2019 06 – Antisemitism in the Labour Party

Antisemitism in the Labour Party

A Further Reply to Mark Cowling

by Labour Affairs Editorial Committee

There can be few people in the Labour Party who have done as much to defend the rights (as opposed to the claims) of Jews in the UK as Jeremy Corbyn. Corbyn is an idealist and moved by the plight of the people of Gaza due to the oppression that they suffer from the Israeli state. As such, he has made contact with their elected leaders. The current status of the Charter (see Labour Affairs May 2019) to which Mark attaches such importance is ambiguous and the main objective of Hamas is to defend the people they govern and to provide them with as much social and economic security as they possibly can. If Hamas and its electorate do not particularly like their oppressors and tend to associate Jews with the Israeli state and its nefarious works, we should not be surprised. The best way to remedy such a situation would be for Israel to change its policies. The fact that Corbyn supports Hamas’s efforts to better the lives of Gazans in no way makes him an anti-Semite, as Mark acknowledges. He is not obliged to support everything that Hamas says or does while supporting their efforts on behalf of their people. One might as well ask ‘Friends of Israel’ to denounce the vile statements that prominent Israeli politicians make about Palestinians every time they support the state of Israel. They would reply, not unreasonably, that this would detract from their message of support for Israel.

Mark maintains that Israel is a bolthole for Jews threatened with annihilation by Europeans. If Jews wanted nothing more than a bolthole, there would have been plenty available around the world. However, for religious and nationalistic reasons it had to be on Palestinian territory. And, located here, it functions as a base for further expansion at the expense of the indigenous people, thus provoking their enmity. It is militarily safe for the time being, but its vulnerability was demonstrated in the 2006 war with Hezbollah and, in the longer term, it is subject to the vicissitudes of poor morale and internal cohesion. We are both agreed that Israel provokes the enmity of its neighbours in a way that Jews outside Israel do not provoke the hatred of theirs, so it is at best curious to call it a bolthole and insurance against annihilation. A better description would be an armed base for colonial expansion.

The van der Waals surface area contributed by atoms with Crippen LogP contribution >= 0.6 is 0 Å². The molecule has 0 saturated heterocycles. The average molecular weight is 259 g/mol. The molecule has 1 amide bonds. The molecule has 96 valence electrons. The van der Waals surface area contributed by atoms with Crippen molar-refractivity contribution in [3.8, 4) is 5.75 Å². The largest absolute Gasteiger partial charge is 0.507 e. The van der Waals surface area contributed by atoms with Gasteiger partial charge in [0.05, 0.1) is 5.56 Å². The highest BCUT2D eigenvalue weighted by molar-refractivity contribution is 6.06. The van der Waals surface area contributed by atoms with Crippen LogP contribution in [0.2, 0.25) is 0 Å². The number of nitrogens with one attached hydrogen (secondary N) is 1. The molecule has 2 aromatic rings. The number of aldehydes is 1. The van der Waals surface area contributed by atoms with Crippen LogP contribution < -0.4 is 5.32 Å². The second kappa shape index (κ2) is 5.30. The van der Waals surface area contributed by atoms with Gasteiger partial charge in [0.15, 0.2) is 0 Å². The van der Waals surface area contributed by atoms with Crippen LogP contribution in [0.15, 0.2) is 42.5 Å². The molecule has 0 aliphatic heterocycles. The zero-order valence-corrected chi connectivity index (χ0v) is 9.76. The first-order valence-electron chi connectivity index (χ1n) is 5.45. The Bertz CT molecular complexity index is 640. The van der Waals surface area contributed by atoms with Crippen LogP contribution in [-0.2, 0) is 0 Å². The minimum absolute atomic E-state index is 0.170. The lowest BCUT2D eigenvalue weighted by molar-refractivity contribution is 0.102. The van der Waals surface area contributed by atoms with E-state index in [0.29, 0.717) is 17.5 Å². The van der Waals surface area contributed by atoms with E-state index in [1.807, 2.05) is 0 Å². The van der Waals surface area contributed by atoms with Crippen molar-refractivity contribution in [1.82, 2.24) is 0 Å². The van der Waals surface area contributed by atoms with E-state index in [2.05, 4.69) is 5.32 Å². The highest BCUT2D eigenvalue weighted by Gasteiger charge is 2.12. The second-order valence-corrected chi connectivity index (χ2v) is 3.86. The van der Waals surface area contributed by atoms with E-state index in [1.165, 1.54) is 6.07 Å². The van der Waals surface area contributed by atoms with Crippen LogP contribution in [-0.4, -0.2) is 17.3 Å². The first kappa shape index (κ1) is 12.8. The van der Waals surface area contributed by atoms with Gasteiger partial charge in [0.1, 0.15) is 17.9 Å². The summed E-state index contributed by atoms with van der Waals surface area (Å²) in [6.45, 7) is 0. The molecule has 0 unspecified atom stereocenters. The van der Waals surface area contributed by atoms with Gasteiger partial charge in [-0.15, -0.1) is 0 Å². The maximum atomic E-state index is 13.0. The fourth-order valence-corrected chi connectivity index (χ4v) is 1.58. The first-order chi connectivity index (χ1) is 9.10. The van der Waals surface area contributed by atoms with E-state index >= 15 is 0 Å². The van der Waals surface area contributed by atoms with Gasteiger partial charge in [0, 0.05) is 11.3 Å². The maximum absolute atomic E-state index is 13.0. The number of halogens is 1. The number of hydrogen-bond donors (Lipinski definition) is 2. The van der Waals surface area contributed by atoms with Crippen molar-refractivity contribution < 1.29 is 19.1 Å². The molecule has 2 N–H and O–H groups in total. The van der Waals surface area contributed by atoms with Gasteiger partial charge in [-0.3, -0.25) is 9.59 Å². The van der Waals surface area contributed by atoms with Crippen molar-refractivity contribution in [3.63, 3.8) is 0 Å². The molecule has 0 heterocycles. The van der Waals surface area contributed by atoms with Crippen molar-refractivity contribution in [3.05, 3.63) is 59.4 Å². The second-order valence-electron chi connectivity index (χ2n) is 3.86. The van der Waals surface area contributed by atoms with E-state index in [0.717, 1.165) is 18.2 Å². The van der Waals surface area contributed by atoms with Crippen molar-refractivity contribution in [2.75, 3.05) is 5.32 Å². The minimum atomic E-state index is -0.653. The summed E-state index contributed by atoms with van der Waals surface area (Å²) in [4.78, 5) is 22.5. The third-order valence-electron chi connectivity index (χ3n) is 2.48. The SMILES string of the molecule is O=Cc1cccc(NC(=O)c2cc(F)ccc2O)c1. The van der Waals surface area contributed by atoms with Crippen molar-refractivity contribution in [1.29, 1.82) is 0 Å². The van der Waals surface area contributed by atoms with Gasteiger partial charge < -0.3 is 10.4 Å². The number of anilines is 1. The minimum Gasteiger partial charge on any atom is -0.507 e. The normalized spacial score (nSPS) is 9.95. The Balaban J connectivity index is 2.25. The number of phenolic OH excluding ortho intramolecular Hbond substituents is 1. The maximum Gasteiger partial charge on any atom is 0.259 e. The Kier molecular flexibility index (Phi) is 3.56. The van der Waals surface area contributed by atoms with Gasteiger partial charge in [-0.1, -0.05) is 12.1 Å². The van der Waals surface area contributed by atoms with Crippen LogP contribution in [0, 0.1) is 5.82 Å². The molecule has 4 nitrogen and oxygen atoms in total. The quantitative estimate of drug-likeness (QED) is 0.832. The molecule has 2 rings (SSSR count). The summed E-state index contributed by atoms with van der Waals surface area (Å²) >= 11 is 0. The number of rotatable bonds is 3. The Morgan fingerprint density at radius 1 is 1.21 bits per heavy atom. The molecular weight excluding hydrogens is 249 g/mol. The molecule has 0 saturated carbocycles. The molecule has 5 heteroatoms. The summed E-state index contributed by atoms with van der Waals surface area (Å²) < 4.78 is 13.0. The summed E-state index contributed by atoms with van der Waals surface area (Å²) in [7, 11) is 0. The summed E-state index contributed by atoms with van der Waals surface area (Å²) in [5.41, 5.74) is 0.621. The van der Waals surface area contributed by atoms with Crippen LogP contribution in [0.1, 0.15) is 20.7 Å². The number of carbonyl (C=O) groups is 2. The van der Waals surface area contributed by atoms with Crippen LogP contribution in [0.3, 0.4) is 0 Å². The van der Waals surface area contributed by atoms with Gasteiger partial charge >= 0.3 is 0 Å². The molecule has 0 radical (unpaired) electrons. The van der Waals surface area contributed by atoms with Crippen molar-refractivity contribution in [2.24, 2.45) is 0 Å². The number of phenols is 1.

Jeremy Corbyn is deeply concerned that the Labour Party is riddled with anti-Semites. That attitude is of a part of the attitude towards Jews that he has consistently shown over decades. This does not mean, however, that this concern may not be exaggerated. We think, indeed, that it is. We repeat what we have said before. There is unlikely to be much anti-Semitism in the Labour Party, as opposed to much support for the Palestinian cause. Nothing that Mark has said would give anyone prepared to give the Labour Party a fair hearing any reason to suppose that the Labour Party in general and Jeremy Corbyn in particular are anti-Semitic. This is a phony issue designed to distract the Labour Party from an agenda for social reform and some degree of independence from the United States in its foreign policy.